Southampton - Dustin Johnson is the man to beat and Tiger
Woods is all the rage, but defending champion Brooks Koepka isn't at the 118th US
Open just to make up the numbers.
"The only reason I'm here is to win," Koepka said
as he prepared to tee off in defence of his title at Shinnecock Hills on
"If it wasn't for that, I wouldn't have signed up. I
feel like I always play well at the US Open. Major championships are where I
Koepka has finished 13th or better in eight of his last nine
major starts, including his record-tying triumph at 16-under par at Erin Hills
From that career pinnacle, Koepka was plunged to the nadir
as a partially torn tendon in his left wrist saw him miss almost four months - including the Masters in April.
Koepka has bounced back nicely with a runner-up finish at
the Fort Worth Invitational last month.
But there's no question Koepka, trying to become the first
player since Curtis Strange in 1988-89 to win back-to-back US Open titles, is
coming late to a 2018 party that has seen a wealth of players produce good
Woods, the 14-time major champion turned comeback kid, has
shown flashes of brilliance, and plenty of inconsistency, in nine official
starts since his return in the wake of spinal fusion surgery.
Whether the 42-year-old great can win his first major in a
decade is just one of the questions reverberating around Shinnecock Hills.
Phil Mickelson, who turns 48 on Saturday, vies to put the
heartbreak of six US Open runner-up finishes behind him and become the sixth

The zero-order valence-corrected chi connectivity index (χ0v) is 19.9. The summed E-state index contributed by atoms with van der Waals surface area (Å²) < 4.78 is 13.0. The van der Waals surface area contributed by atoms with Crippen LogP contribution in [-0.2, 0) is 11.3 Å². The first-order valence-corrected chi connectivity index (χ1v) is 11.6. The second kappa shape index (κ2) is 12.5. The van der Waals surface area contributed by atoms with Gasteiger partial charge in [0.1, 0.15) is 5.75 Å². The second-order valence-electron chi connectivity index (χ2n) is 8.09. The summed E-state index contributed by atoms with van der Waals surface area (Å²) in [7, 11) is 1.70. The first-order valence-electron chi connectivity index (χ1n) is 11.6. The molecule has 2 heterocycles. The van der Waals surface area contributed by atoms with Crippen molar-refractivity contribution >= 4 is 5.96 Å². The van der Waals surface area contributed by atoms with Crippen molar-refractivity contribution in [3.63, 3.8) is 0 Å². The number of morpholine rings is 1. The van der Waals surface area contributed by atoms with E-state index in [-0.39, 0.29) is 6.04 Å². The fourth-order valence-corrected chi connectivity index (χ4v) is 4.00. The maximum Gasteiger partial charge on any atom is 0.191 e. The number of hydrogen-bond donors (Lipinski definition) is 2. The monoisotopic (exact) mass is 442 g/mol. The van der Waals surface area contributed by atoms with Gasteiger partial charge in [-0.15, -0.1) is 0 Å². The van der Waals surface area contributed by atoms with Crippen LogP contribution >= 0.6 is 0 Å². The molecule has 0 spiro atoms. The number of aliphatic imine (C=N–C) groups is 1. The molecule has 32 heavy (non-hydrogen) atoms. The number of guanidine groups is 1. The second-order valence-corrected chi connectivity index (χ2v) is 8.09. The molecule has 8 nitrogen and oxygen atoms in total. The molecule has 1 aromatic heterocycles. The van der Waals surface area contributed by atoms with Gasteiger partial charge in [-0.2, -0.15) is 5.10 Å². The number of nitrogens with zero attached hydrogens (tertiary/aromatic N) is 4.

player to complete the career Grand Slam.
Johnson, however, is in the driver's seat at Shinnecock,
where officials said they were delighted by gentle rain on Wednesday, which
would keep the course from becoming too severe come Sunday.
Johnson, 33, regained the world number one ranking with his
PGA Tour victory in Memphis last week to stamp himself the favourite to claim a
second US Open crown.
Justin Thomas, who had snatched the top spot from Johnson
for three weeks, could regain it. Third-ranked Justin Rose is also among five
players with a shot at the top spot this week, a group that also includes
Jordan Spieth, Jon Rahm and Rory McIlroy.
"I'm in the great position where becoming world number
one, is going to be a by-product of winning this week," Rose said.
"So I may as well just continue to focus on the winning. That's where the
Rose became the first Englishman in 43 years to win the US
Open when he triumphed at Merion in 2013.
Americans have won the last four editions. Rose, Rahm,
McIlroy, Australian Jason Day and Japan's Hideki Matsuyama are among the
overseas players out to buck that trend.
Matsuyama, like American Rickie Fowler and, for that matter,
Rahm, is trying to join the parade of first-time major winners. Nine of the
last 10 Grand Slam tournaments have been won by first-timers - most recently
Masters champion Patrick Reed.
All the elements of a great championship are in place, Rose
"You need some great players in the mix. You need some
great story lines," Rose said. "Let's say Phil Grand Slam, let's say
Tiger having a chance to win. And a guy that's a surprise, that's going to be
"Then, basically, just a good test of golf," Rose
added. "I think that's what people would like to see in this tournament is
that guys are tested to the ends of their ability."